After an especially evangelical public committee meeting Monday night, the New Haven Board of Alderman indicated it will make the same disappointing decision it did 10 years ago when members voted down an ordinance supporting the recognition of same-sex unions. The 10 ballots cast against the proposal are lamentable, but the explanation one member of the board gave for voting “no” is cause for particular alarm.
Announcing her rationale for opposing the ordinance, Ward 12 Alderwoman Shirley Ellis-West, who had originally expressed support, suggested she changed her mind and her vote because of personal religious beliefs and not constituents’ political ones. “I can’t ignore the people who elected us into office,” she said, “but y’all ain’t gotta answer to my God, so I’m not going to support this.” In fact Ellis-West is exactly right: We do not have answer to her God. She should not vote as if we do.
Gay marriage is a political issue suffused with religiosity, and individuals, perfectly reasonably, approach it with their own ideas of what constitutes moral behavior. We may find the comments of some of Monday’s most vocal religious leaders objectionable, but the city’s reverends and rabbis have every right to declare their opposition to same-sex civil unions as loudly, colorfully and with as many quotes from the Bible as they like. But as an elected official, each alderman at the meeting had an obligation to separate religious from secular when considering the issue and deciding how to vote. When the board takes its official vote on the ordinance on April 21, we hope Ellis-West takes more care to do so.
While her comment stands out as irresponsible, the tenor of the meeting leads us to question whether the board as a whole has given adequate attention to the secular side of this issue. A clear majority of the members of the public who spoke Monday night opposed the ordinance on religious grounds. The aldermen, meanwhile, sat quietly for most of the public speeches and voted without discussion shortly after the last speaker finished. Michael Morand ’87 DIV ’93, who proposed in 1993 a nearly identical piece of legislation that inspired similar religious rancor, left City Hall bemoaning the absence of a line between church and state.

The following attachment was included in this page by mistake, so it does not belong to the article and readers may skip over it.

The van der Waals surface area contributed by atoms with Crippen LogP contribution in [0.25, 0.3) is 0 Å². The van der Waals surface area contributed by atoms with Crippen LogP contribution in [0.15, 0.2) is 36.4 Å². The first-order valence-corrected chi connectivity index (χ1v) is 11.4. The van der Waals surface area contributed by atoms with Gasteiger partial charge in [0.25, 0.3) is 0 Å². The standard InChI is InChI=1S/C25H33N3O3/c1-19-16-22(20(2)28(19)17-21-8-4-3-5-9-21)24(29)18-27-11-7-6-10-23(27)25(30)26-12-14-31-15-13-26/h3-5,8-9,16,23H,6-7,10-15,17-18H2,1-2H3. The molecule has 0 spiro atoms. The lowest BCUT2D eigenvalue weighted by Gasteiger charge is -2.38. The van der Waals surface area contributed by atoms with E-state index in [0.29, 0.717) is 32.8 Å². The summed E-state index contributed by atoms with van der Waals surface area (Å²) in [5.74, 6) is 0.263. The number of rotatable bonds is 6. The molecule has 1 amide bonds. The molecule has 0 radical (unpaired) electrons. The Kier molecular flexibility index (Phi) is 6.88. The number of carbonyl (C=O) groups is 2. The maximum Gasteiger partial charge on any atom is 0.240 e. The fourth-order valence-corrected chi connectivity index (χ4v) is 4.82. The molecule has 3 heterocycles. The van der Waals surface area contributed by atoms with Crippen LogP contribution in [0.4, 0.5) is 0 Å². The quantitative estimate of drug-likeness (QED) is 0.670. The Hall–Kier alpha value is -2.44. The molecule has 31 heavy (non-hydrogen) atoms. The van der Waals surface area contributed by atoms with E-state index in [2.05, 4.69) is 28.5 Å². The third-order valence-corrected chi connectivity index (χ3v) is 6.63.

Though this week’s meeting yielded only a lengthy series of speeches, a few disturbing comments and an unofficial vote, it should serve as a cautionary example at a time when religious rhetoric is abundant in politics. It is fine for politicians to have their own religious beliefs, just as it is fine for Ellis-West to privately believe homosexual unions are immoral. Considering the events of the past two years, it is not unreasonable for people to think about God when they think about politics. But what makes Ellis-West’s declaration so disturbing — and the risk any elected official runs by invoking religion when deciding policy — is that when she votes, the two are indistinguishable.